Most small businesses in Australia do not have the luxury of surplus cash. They may not have a sizeable bank account balance that allows them to treat cash flow as an afterthought. As a consequence, it's very important for them to handle invoicing and collections very carefully and professionally, so that no issues are encountered. How can you make it easier for your customers to pay you, by adopting some certain rules?
Being in Control
A successful business is undoubtedly one that sticks around. Balancing cash in and out can be challenging at the best of times, with unexpected obstacles also getting in the way. You will be much more likely to succeed if your invoice payments come in on time.
Making an Assumption
The first thing that you should never do is to assume. You might want all your invoices to be paid within 10 days, but does that new client have the ability to do this? Often, their business is set up so that their inputs and outputs are balanced over a 30-day cycle. Consequently, they may not be flexible, and you don't want to find this out after you've provided their services or products.
There's nothing like an incentive to get some people to take action. Have you thought about offering a cash discount, if they pay by return instead? There's no harm in trying this with all your new clients, so long as you cost it in and it makes sense, of course.
For many small businesses, the only time that they formally exchange paperwork with the client is when they send the invoice. It would be much better to send a written quote for the work ahead of time, to avoid any confusion or disagreement. Always ensure that you follow up with at least an email if things change during the course of the job and additional costs are incurred.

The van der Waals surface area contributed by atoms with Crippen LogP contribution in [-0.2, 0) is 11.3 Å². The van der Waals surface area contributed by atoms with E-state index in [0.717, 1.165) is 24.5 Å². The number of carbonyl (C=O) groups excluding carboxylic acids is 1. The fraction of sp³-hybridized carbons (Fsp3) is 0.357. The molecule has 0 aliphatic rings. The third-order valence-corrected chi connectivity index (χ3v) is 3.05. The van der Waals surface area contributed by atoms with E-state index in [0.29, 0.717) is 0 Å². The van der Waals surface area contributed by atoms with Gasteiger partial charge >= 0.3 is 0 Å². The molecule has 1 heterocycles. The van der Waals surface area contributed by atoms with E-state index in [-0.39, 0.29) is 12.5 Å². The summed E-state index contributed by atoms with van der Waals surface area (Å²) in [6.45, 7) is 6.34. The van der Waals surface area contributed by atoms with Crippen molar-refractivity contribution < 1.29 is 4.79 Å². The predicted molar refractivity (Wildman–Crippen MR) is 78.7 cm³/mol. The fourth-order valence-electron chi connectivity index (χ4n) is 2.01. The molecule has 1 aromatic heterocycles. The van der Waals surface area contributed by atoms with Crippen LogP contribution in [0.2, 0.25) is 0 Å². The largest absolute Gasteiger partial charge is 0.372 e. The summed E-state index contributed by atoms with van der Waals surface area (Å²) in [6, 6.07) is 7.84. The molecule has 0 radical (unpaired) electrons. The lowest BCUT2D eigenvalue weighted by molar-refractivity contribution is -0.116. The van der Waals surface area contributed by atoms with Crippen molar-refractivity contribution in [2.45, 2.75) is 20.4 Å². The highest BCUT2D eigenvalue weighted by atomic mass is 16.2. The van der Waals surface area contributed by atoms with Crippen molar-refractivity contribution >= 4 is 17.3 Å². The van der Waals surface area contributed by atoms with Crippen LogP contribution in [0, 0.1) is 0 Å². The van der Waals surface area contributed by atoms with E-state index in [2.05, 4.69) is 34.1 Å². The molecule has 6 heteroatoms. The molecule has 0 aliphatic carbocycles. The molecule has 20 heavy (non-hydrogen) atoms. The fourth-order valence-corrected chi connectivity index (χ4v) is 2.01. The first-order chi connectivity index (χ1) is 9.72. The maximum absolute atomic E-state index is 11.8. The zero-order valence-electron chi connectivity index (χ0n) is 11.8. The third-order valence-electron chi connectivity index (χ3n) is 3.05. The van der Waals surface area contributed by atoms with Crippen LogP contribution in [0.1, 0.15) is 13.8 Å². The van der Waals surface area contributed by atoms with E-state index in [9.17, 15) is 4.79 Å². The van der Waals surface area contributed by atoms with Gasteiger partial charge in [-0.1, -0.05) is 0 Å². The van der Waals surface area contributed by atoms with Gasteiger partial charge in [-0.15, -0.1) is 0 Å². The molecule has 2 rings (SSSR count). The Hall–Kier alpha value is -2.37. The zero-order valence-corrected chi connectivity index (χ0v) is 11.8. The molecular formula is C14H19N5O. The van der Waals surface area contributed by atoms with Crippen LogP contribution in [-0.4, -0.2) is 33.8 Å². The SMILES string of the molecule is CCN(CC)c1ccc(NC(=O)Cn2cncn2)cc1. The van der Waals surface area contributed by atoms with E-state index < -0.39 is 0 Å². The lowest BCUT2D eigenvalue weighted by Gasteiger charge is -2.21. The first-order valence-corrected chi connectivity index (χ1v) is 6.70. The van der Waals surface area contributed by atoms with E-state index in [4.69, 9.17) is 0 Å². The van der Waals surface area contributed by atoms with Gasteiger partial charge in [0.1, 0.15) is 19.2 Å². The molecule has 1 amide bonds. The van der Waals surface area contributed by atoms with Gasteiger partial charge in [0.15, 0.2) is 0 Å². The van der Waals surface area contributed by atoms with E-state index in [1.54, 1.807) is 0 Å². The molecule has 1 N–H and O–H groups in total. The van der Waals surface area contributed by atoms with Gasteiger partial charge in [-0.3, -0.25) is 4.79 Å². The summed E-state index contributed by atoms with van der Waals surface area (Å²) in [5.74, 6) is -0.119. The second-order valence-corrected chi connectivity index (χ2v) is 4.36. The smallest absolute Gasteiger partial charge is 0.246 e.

Under no circumstances should the content of your invoice be unclear. If the client has questions, then this will undoubtedly delay the entire process. Therefore, put all of the details down very clearly and include relevant records, work schedules, specifications and other data.
Meeting Their Needs
With bigger clients may come additional needs. For example, their internal process may revolve around the "purchase order." If you don't include the purchase order number that they give to you at the beginning on your invoice, it's not going to be paid. Don't forget that some companies only pay invoices on a certain day of each month, so make sure that you get your invoice in before that deadline.
Getting Expert Assistance
When you work with a qualified bookkeeper to help you keep everything on the straight and narrow, you may be amazed how efficient your cash collection process becomes.